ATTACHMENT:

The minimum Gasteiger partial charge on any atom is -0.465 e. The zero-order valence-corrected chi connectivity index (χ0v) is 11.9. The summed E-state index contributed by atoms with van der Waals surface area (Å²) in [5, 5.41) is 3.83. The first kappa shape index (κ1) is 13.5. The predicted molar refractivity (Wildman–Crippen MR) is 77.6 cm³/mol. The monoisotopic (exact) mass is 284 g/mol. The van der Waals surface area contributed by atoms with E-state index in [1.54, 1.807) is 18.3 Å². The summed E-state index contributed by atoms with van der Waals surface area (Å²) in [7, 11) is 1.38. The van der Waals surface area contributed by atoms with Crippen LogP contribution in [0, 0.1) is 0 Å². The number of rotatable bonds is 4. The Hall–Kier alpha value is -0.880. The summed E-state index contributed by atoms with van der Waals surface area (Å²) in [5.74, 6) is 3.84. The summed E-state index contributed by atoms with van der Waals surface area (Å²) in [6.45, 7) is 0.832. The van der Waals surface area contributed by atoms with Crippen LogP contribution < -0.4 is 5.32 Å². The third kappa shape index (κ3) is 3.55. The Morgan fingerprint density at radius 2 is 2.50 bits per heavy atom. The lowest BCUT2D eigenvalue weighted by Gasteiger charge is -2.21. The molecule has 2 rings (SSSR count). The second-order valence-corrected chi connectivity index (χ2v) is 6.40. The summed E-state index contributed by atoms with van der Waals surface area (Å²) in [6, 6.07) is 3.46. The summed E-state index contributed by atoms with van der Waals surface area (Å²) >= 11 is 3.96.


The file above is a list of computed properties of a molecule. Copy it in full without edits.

The minimum Gasteiger partial charge on any atom is -0.465 e. The zero-order valence-corrected chi connectivity index (χ0v) is 11.9. The summed E-state index contributed by atoms with van der Waals surface area (Å²) in [5, 5.41) is 3.83. The first kappa shape index (κ1) is 13.5. The predicted molar refractivity (Wildman–Crippen MR) is 77.6 cm³/mol. The monoisotopic (exact) mass is 284 g/mol. The van der Waals surface area contributed by atoms with E-state index in [1.54, 1.807) is 18.3 Å². The summed E-state index contributed by atoms with van der Waals surface area (Å²) in [7, 11) is 1.38. The van der Waals surface area contributed by atoms with Crippen LogP contribution in [0, 0.1) is 0 Å². The number of rotatable bonds is 4. The Hall–Kier alpha value is -0.880. The summed E-state index contributed by atoms with van der Waals surface area (Å²) in [5.74, 6) is 3.84. The summed E-state index contributed by atoms with van der Waals surface area (Å²) in [6.45, 7) is 0.832. The van der Waals surface area contributed by atoms with Crippen LogP contribution < -0.4 is 5.32 Å². The third kappa shape index (κ3) is 3.55. The Morgan fingerprint density at radius 2 is 2.50 bits per heavy atom. The lowest BCUT2D eigenvalue weighted by Gasteiger charge is -2.21. The molecule has 2 rings (SSSR count). The second-order valence-corrected chi connectivity index (χ2v) is 6.40. The summed E-state index contributed by atoms with van der Waals surface area (Å²) in [6, 6.07) is 3.46. The summed E-state index contributed by atoms with van der Waals surface area (Å²) >= 11 is 3.96.